I have to admit, when I first read the texts I had to preach on this week I cried.  They hit just a little too close to home.  I cried because the woman who had nothing was supposed to feed a prophet.  Because I know how hard it is to feed my kids on my small income, because I know the shame I feel at not being able to give more, and the shame of losing status—from being a prestigious professor’s wife—to a divorced single mom who is still trying to figure out how to stand on her own two feet. 

I cried because God keeps calling us right into the impossible.  And I’m tired of going there.  Because it’s hard.

I cried because the little bit of food that she had did not run out.  Because God keeps asking us to put our hope in things so little (like prayer, manna, mustard seeds and widow’s mites) and because God keeps asking us to trust in mysterious ways. 

And then because after the miracle--her child dies. 

And then I got angry.  I got angry like widow at Elijah for bringing calamity upon her; and angry like Elijah got at God for bringing calamity on the widow.  And then I got angry at myself for all those times I have stopped short of demanding God’s justice, for demanding new life, for giving up before the miracle, for remaining in my own apathy rather than pleading for a resurrection.

Sometimes we’ve got to plead for a resurrection. 

I got angry because God keeps showing up at the end of our rope.  Because why do I have to get all the way to the end of the rope before God shows up?  Did her child have to die/did the marriage have to fail/does the church have to split/do we have to suffer so much before faith can be born?  Can’t the way be a little easier?

Elijah and the widow learned that being obedient to God often earns one even more suffering. 

And we will experience this too, when we decide to stand up to systems of injustice, when we take a stand for our own self-worth and the worth of others, we will see the systems of fear and power try and push us back down and go back to playing their old game.  That’s why there’s a cross at the center of our faith.  It’s the hard way.  It’s not the glamorous way.  But it’s the good way.  It’s the only way that leads to resurrection and a renewed creation.

This week I watched again one of my favorite movies: Moulin Rouge.  It’s a contemporary musical and you get to hear the gorgeous singing voice of Ewan McGregor.  The movie works to resolve the questions:  can we live for truth, beauty and love? Or is it foolish?  Must we settle for less in order to get by?  Or is love like oxygen, does love lift us up where we belong, is love really all we need? 

The psychologist Carl Jung taught that new life comes from holding the tension of opposites, until a resolved third is born between the strenuous dyad.  He likened this internal experience to a crucifixion of the self, a death of the old ways, a struggle to avoid pinging to either pole where we would become dichotomous and insipid towards the opposites rather than more compassionately integrated.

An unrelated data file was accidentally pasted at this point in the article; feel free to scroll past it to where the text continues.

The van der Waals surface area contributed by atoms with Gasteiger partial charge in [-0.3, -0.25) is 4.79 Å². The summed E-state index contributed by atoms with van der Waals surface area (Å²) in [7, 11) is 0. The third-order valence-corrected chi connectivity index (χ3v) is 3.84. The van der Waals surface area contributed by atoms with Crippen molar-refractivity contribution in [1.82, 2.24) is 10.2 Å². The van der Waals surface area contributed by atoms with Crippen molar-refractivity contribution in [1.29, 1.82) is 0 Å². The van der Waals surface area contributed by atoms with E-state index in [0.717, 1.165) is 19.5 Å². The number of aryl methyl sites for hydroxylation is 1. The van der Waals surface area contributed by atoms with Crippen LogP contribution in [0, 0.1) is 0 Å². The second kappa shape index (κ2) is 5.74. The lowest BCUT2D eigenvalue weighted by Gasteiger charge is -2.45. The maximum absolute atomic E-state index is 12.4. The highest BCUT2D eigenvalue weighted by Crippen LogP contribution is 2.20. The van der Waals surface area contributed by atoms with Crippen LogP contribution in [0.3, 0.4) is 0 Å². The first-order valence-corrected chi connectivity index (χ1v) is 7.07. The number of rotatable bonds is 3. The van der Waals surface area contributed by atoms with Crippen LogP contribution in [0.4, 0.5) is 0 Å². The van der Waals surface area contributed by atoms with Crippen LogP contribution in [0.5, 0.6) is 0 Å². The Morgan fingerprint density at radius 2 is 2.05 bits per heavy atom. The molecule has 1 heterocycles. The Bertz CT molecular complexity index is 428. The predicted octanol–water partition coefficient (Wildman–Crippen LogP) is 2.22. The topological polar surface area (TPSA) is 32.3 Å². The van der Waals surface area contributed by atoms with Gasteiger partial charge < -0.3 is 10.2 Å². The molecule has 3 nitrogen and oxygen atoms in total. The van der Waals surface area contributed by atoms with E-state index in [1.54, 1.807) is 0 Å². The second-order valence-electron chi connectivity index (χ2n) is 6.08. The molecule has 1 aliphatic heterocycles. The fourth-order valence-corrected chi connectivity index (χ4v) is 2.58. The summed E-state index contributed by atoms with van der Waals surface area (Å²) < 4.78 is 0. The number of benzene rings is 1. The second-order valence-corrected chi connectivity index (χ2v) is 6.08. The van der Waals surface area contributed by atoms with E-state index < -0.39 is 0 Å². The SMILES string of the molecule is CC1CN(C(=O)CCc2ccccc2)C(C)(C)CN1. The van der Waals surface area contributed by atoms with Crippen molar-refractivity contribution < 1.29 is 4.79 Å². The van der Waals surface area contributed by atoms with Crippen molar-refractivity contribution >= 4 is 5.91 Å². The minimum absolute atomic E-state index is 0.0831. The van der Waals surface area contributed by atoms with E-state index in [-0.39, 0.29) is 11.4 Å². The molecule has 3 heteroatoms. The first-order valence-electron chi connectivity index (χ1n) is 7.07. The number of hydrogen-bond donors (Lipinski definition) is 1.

I think many of us are living these tensions every day.  We have to be practical while we hold on to the truth that love can make things right.   We must keep holding the tensions.  Soon we will all discover that love is not so impractical.  It’s the way.  Sometimes it hurts, like birth pangs bring new life.

We are living in times of great change.  Nearly 60 million people are currently displaced from their homes — more than at any time since World War II.   I’ve seen a few videos of the way refugees have been welcomed into other countries:  I’ve watched them be hosed down with water, tripped, and ridiculed.  I have also seen people awaiting their arrival with warm blankets and medical care.  Someone reminded me this week:  kindness begets kindness.  Love begets love.  We are remaking the world every moment.  Let’s build on the premise that all of God’s creation is valuable.  Let’s build upon goodness.  Let’s choose love.  Over and over again.  Let’s keep choosing love.

As we open wide our arms to the strangers in our midst, in our community and in ourselves, we will discover too that God Immanuel who is with us, is also concealed in a mystery that is only approachable in the space between ourselves and the strange other. 

There is no defense that will hold against the inevitable frailty of being human.  This is what the widows show us today.  They invite us to behold the vulnerable and to see that we and they are still valuable, even if society says otherwise.  They invite us to lift the veil on our perceived notions of safety.  To face the brokenness within and without so we can work together with God to renew the world.

Theologian and writer Debie Thomas, wrote on this week’s gospel:

“The widow was also prophetic in the Messianic sense, because her self-sacrifice prefigured Jesus's.  Perhaps what Jesus noticed was kinship.  Her story mirroring his.  The widow gave everything she had to serve a world so broken, it killed her.  Days later, Jesus gave everything he had to redeem, restore, and renew that world.”

Will you also notice this week those frailties and vulnerabilities in yourself and in the world?  Ask God to reveal to you how these frailties can become and ally and strength in building a more compassionate world that thrives on love.  Discern what gifts you have to bring and see what you can give to redeem, restore and renew this world.  Let us leave empty handed having done our best to act like Christ to give our whole lives to the work of love.

Because small things go a long way.